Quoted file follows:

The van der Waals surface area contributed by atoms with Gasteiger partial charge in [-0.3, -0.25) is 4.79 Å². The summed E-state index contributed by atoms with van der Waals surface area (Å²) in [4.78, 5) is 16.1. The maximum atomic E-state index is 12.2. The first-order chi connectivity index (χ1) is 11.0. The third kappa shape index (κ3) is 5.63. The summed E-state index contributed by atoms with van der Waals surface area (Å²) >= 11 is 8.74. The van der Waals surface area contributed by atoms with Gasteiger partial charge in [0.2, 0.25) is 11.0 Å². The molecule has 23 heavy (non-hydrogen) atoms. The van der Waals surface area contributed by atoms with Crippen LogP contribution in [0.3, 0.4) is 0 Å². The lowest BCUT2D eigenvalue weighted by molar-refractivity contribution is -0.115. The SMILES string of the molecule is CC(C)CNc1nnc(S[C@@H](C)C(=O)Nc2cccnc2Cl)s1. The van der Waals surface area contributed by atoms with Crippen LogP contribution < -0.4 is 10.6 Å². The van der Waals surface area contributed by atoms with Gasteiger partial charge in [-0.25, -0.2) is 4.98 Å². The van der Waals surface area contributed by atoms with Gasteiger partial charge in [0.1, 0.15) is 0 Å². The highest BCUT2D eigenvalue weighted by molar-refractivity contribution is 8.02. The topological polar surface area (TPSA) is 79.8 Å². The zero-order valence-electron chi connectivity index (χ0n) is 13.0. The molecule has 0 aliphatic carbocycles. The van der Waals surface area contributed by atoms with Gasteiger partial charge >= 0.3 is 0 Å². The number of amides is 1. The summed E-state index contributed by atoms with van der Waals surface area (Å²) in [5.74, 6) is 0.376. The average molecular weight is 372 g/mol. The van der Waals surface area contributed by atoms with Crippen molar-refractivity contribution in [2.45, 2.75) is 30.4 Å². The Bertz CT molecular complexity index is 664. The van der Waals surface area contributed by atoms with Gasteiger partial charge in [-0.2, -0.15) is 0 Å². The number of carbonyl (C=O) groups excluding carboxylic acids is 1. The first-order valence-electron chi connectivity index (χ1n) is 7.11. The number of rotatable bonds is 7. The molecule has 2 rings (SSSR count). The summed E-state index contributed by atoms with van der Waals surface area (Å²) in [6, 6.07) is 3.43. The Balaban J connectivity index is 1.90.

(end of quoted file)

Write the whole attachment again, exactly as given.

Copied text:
The van der Waals surface area contributed by atoms with Gasteiger partial charge in [-0.3, -0.25) is 4.79 Å². The summed E-state index contributed by atoms with van der Waals surface area (Å²) in [4.78, 5) is 16.1. The maximum atomic E-state index is 12.2. The first-order chi connectivity index (χ1) is 11.0. The third kappa shape index (κ3) is 5.63. The summed E-state index contributed by atoms with van der Waals surface area (Å²) >= 11 is 8.74. The van der Waals surface area contributed by atoms with Gasteiger partial charge in [0.2, 0.25) is 11.0 Å². The molecule has 23 heavy (non-hydrogen) atoms. The van der Waals surface area contributed by atoms with Crippen LogP contribution in [0.3, 0.4) is 0 Å². The lowest BCUT2D eigenvalue weighted by molar-refractivity contribution is -0.115. The SMILES string of the molecule is CC(C)CNc1nnc(S[C@@H](C)C(=O)Nc2cccnc2Cl)s1. The van der Waals surface area contributed by atoms with Crippen LogP contribution < -0.4 is 10.6 Å². The van der Waals surface area contributed by atoms with Gasteiger partial charge in [-0.25, -0.2) is 4.98 Å². The van der Waals surface area contributed by atoms with Gasteiger partial charge in [0.1, 0.15) is 0 Å². The highest BCUT2D eigenvalue weighted by molar-refractivity contribution is 8.02. The topological polar surface area (TPSA) is 79.8 Å². The zero-order valence-electron chi connectivity index (χ0n) is 13.0. The molecule has 0 aliphatic carbocycles. The van der Waals surface area contributed by atoms with Gasteiger partial charge >= 0.3 is 0 Å². The number of amides is 1. The summed E-state index contributed by atoms with van der Waals surface area (Å²) in [5.74, 6) is 0.376. The average molecular weight is 372 g/mol. The van der Waals surface area contributed by atoms with Crippen molar-refractivity contribution in [2.45, 2.75) is 30.4 Å². The Bertz CT molecular complexity index is 664. The van der Waals surface area contributed by atoms with Gasteiger partial charge in [-0.2, -0.15) is 0 Å². The number of carbonyl (C=O) groups excluding carboxylic acids is 1. The first-order valence-electron chi connectivity index (χ1n) is 7.11. The number of rotatable bonds is 7. The molecule has 2 rings (SSSR count). The summed E-state index contributed by atoms with van der Waals surface area (Å²) in [6, 6.07) is 3.43. The Balaban J connectivity index is 1.90.